Honest assessment of the struggles of this nation for social justice will note, acknowledge, honour and respect the contributions of the working class as the forerunner and forbearer. It was always those who toiled, those who were exploited, marginalised, discriminated against that have waged the battle for betterment, benefitting even the enablers and those who turned a blind eye to injustices.
Social Justice has to do with the distribution of wealth, opportunities and privilege in society. For the International Labour Organisation (ILO) it means, “the representatives of governments, employers’ and workers’ organisations …emphasis[ing] the key role of our tripartite Organisation in helping to achieve progress and social justice in the context of globalisation.”
This year marks the centennial anniversary since the passage of the British Guiana Trade Union Ordinance which recognise trade unions as legal entities, and the formation of the ILO. The working class has a proud history. A proud record of achievement, but one that is associated with constant challenges and continuous struggle. Complacency in the presence of challenges to workers’ well-being is not an admirable disposition of the trade union movement. Our history bears this out.
One hundred and fourteen years ago, in 1905, a young 21-year-old waterfront worker by the name of Hubert Nathaniel Critchlow began organising workers to rally together and change the conditions of their work and social environment. Fourteen years later, at the age of 35, he saw the fruition of the trade union being recognised as a legal entity. The trade union was the forerunner mass-based organisation in society; it came before the political parties were birthed.
Critchlow was a blue-collar worker, who attained the classroom education level of Fourth Standard, today referred to as Grade Six. That he was neither white collar nor attained high school or higher education, came from a humble background, but was able to set the trajectory of this nation on a progressive path, says much as to what manner of man he was. It also says to us that brilliance, ability and foresight are not the domain of any group, profession, the lettered or unlettered.
There is no Guyanese today holding high office that does not owe such elevation to the workers’ struggle for equality. No Guyanese today owning business, is an employer or manager, can say his or her achievement has not come without the struggle of the working class.
Almost all of this nation’s people are from the groups once considered inferior to the European, were treated lesser than and had to fight for their respect and dignity. The struggle to dismantle perceptions and treatment of inferiority was valiantly and un-apologetically waged by the workers.
It was organised labour that set in train the struggle for one man one vote (universal adult suffrage) and internal self-government (1953). This was in 1926 at a conference held in Georgetown by the Labour Leaders of the Caribbean, among whom were our own Critchlow.
Universal adult suffrage has changed the conditionality of privilege that was associated with voting. Now every eligible Guyanese citizen 18 years and above is allowed to have a say, through vote, in the government of their country.
The right to vote and the power it gives to you, the citizens, must never be underrated, for it is your most potent weapon, your most valuable action that can determine the future of this country, the leadership that you have a right to choose and the foundation that would determine your life and that of your family. History will show around the world that millions have died for this right and millions continue to.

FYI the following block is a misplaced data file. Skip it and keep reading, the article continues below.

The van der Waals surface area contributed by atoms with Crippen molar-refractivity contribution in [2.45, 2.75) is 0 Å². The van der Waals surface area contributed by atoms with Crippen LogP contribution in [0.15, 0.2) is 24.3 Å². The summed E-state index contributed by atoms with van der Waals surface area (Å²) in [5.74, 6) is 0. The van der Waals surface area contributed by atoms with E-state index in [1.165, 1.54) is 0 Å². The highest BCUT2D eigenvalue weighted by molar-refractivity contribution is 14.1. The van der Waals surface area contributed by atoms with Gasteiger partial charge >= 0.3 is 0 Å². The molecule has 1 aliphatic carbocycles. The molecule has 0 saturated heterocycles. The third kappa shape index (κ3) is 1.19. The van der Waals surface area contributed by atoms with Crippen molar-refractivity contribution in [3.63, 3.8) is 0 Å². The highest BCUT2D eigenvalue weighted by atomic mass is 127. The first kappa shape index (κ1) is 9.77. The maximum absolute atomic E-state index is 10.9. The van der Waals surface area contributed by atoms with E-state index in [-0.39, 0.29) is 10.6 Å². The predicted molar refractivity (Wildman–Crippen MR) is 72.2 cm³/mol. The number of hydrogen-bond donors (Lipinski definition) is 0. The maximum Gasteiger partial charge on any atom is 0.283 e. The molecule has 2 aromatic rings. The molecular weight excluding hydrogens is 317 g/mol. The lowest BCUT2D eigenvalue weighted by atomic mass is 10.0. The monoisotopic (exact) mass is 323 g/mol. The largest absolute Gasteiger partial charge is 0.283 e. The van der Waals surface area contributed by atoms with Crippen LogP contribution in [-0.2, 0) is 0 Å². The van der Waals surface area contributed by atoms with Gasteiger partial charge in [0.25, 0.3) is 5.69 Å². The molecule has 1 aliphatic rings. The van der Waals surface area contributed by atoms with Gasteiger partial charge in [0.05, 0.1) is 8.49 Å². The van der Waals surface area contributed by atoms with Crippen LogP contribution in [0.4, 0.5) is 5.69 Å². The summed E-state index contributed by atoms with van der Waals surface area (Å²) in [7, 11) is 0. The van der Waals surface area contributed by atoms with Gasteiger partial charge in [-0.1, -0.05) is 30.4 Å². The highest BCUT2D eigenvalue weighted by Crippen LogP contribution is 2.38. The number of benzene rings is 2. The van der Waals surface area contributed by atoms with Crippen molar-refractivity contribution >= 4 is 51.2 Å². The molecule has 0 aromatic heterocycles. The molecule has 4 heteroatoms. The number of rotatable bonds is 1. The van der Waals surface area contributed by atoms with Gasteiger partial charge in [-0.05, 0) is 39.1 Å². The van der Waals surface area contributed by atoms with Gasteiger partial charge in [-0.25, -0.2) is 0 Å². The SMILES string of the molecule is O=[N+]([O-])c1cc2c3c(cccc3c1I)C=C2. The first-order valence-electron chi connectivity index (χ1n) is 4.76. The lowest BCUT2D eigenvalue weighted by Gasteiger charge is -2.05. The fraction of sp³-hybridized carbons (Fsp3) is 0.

Today many are caught up in the political power struggle and are failing to recognise the importance of the collective labour struggle that transcends political parties. Labour reminds all today that regardless of which party/government is in power we have to earn, to live, to provide for our families.
We therefore have a responsibility to hold all political parties, all regimes accountable, through our votes, our collective agitation and collective will. For though labour is not powerless it is the politicians who hold the reins of government, determine the allocation and utilisation of resources, and through whom we achieve.
Labour does not want to operate in an environment of conflict with any government, any opposition, any employer. Our vision for Guyana, birthed more than a century ago, would see better working relations between and among social partners, providing a climate for cooperation and unity of purpose which is necessary for social justice.
There must be more efforts at the national level dedicated to include rather than exclude. Consistent with the Guyana Constitution and ILO Conventions workers demand respect for inclusion. i.e. their right to be seated at the decision-making table to address matters that impact their well-being. We hold true to these tenets and will continue to struggle to realise them.
We can all contribute in various ways to make a Guyana where all can live, participate and enjoy. We continue to send a message to government and all politicians that labour does not have to operate in an environment of conflict. We remind them that they have a responsibility as the premier power in government, through policies, programmes and consultation, to create the environment for harmony not confrontation. But for this to be achieved, government has got to do right by the workers. We have got to operate in an environment of mutual respect and trust, for these are important to social justice.
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